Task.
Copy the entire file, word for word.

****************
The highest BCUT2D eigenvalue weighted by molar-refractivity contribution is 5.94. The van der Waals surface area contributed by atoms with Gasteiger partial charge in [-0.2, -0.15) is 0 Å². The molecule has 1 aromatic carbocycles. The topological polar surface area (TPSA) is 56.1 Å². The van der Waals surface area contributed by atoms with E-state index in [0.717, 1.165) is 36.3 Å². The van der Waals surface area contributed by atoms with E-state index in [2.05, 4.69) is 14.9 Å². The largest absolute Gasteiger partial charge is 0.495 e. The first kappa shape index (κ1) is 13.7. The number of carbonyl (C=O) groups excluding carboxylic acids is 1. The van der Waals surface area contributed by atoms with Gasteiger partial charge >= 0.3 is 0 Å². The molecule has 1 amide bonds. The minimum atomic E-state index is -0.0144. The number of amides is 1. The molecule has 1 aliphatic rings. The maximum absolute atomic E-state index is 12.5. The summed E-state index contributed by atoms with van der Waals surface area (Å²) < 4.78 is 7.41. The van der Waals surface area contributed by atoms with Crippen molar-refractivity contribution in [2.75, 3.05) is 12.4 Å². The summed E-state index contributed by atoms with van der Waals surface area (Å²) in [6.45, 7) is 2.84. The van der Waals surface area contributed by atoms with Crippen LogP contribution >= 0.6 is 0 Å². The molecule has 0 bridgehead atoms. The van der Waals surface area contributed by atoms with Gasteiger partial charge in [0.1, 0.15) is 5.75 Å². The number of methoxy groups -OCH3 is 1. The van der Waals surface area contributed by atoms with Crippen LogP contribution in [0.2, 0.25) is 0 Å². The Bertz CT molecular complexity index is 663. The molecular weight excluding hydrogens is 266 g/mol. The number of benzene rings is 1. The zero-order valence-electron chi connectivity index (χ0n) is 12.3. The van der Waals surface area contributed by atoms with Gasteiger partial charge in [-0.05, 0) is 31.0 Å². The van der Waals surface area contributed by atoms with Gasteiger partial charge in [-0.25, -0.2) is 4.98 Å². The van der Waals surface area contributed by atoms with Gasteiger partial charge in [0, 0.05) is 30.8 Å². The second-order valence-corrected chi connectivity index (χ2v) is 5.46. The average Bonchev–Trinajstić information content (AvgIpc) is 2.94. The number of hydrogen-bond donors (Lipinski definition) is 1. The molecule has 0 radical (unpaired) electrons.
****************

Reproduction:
The highest BCUT2D eigenvalue weighted by molar-refractivity contribution is 5.94. The van der Waals surface area contributed by atoms with Gasteiger partial charge in [-0.2, -0.15) is 0 Å². The molecule has 1 aromatic carbocycles. The topological polar surface area (TPSA) is 56.1 Å². The van der Waals surface area contributed by atoms with E-state index in [0.717, 1.165) is 36.3 Å². The van der Waals surface area contributed by atoms with E-state index in [2.05, 4.69) is 14.9 Å². The largest absolute Gasteiger partial charge is 0.495 e. The first kappa shape index (κ1) is 13.7. The number of carbonyl (C=O) groups excluding carboxylic acids is 1. The van der Waals surface area contributed by atoms with Gasteiger partial charge >= 0.3 is 0 Å². The molecule has 1 amide bonds. The minimum atomic E-state index is -0.0144. The number of amides is 1. The molecule has 1 aliphatic rings. The maximum absolute atomic E-state index is 12.5. The summed E-state index contributed by atoms with van der Waals surface area (Å²) < 4.78 is 7.41. The van der Waals surface area contributed by atoms with Crippen molar-refractivity contribution in [2.75, 3.05) is 12.4 Å². The summed E-state index contributed by atoms with van der Waals surface area (Å²) in [6.45, 7) is 2.84. The van der Waals surface area contributed by atoms with Crippen LogP contribution >= 0.6 is 0 Å². The molecule has 0 bridgehead atoms. The van der Waals surface area contributed by atoms with Gasteiger partial charge in [0.1, 0.15) is 5.75 Å². The number of methoxy groups -OCH3 is 1. The van der Waals surface area contributed by atoms with Crippen LogP contribution in [0.2, 0.25) is 0 Å². The Bertz CT molecular complexity index is 663. The molecular weight excluding hydrogens is 266 g/mol. The number of benzene rings is 1. The zero-order valence-electron chi connectivity index (χ0n) is 12.3. The van der Waals surface area contributed by atoms with Gasteiger partial charge in [-0.05, 0) is 31.0 Å². The van der Waals surface area contributed by atoms with Gasteiger partial charge in [-0.25, -0.2) is 4.98 Å². The van der Waals surface area contributed by atoms with Gasteiger partial charge in [0, 0.05) is 30.8 Å². The second-order valence-corrected chi connectivity index (χ2v) is 5.46. The average Bonchev–Trinajstić information content (AvgIpc) is 2.94. The number of hydrogen-bond donors (Lipinski definition) is 1. The molecule has 0 radical (unpaired) electrons.